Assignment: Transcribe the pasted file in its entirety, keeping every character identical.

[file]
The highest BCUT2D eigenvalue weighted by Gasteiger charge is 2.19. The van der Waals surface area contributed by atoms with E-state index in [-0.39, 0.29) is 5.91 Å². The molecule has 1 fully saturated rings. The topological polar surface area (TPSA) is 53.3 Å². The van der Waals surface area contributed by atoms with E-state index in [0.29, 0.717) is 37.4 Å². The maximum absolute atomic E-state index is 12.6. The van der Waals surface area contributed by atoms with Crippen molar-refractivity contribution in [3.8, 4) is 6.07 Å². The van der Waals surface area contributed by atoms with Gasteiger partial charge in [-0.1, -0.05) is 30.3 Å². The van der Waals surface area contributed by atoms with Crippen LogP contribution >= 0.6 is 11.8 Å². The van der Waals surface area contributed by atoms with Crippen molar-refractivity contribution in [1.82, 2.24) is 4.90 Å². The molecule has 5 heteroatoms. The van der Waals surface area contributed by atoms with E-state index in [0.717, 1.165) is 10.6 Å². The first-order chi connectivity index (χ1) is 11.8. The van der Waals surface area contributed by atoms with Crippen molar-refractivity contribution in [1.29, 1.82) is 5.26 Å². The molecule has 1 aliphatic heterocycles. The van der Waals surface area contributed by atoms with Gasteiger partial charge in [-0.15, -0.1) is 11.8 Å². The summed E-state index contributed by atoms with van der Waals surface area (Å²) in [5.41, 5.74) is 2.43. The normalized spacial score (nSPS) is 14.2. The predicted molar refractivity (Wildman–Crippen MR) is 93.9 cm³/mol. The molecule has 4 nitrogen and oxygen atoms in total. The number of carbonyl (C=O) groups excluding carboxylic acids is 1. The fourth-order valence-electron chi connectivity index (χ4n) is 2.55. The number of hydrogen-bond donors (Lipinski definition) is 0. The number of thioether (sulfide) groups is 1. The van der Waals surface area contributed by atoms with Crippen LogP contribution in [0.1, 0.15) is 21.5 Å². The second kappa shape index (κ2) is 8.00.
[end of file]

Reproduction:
The highest BCUT2D eigenvalue weighted by Gasteiger charge is 2.19. The van der Waals surface area contributed by atoms with E-state index in [-0.39, 0.29) is 5.91 Å². The molecule has 1 fully saturated rings. The topological polar surface area (TPSA) is 53.3 Å². The van der Waals surface area contributed by atoms with E-state index in [0.29, 0.717) is 37.4 Å². The maximum absolute atomic E-state index is 12.6. The van der Waals surface area contributed by atoms with Crippen molar-refractivity contribution in [3.8, 4) is 6.07 Å². The van der Waals surface area contributed by atoms with Gasteiger partial charge in [-0.1, -0.05) is 30.3 Å². The van der Waals surface area contributed by atoms with Crippen LogP contribution >= 0.6 is 11.8 Å². The van der Waals surface area contributed by atoms with Crippen molar-refractivity contribution in [1.82, 2.24) is 4.90 Å². The molecule has 5 heteroatoms. The van der Waals surface area contributed by atoms with E-state index in [0.717, 1.165) is 10.6 Å². The first-order chi connectivity index (χ1) is 11.8. The van der Waals surface area contributed by atoms with Crippen molar-refractivity contribution in [1.29, 1.82) is 5.26 Å². The molecule has 1 aliphatic heterocycles. The van der Waals surface area contributed by atoms with Gasteiger partial charge in [-0.15, -0.1) is 11.8 Å². The summed E-state index contributed by atoms with van der Waals surface area (Å²) in [5.41, 5.74) is 2.43. The normalized spacial score (nSPS) is 14.2. The predicted molar refractivity (Wildman–Crippen MR) is 93.9 cm³/mol. The molecule has 4 nitrogen and oxygen atoms in total. The number of carbonyl (C=O) groups excluding carboxylic acids is 1. The fourth-order valence-electron chi connectivity index (χ4n) is 2.55. The number of hydrogen-bond donors (Lipinski definition) is 0. The number of thioether (sulfide) groups is 1. The van der Waals surface area contributed by atoms with Crippen LogP contribution in [0.1, 0.15) is 21.5 Å². The second kappa shape index (κ2) is 8.00.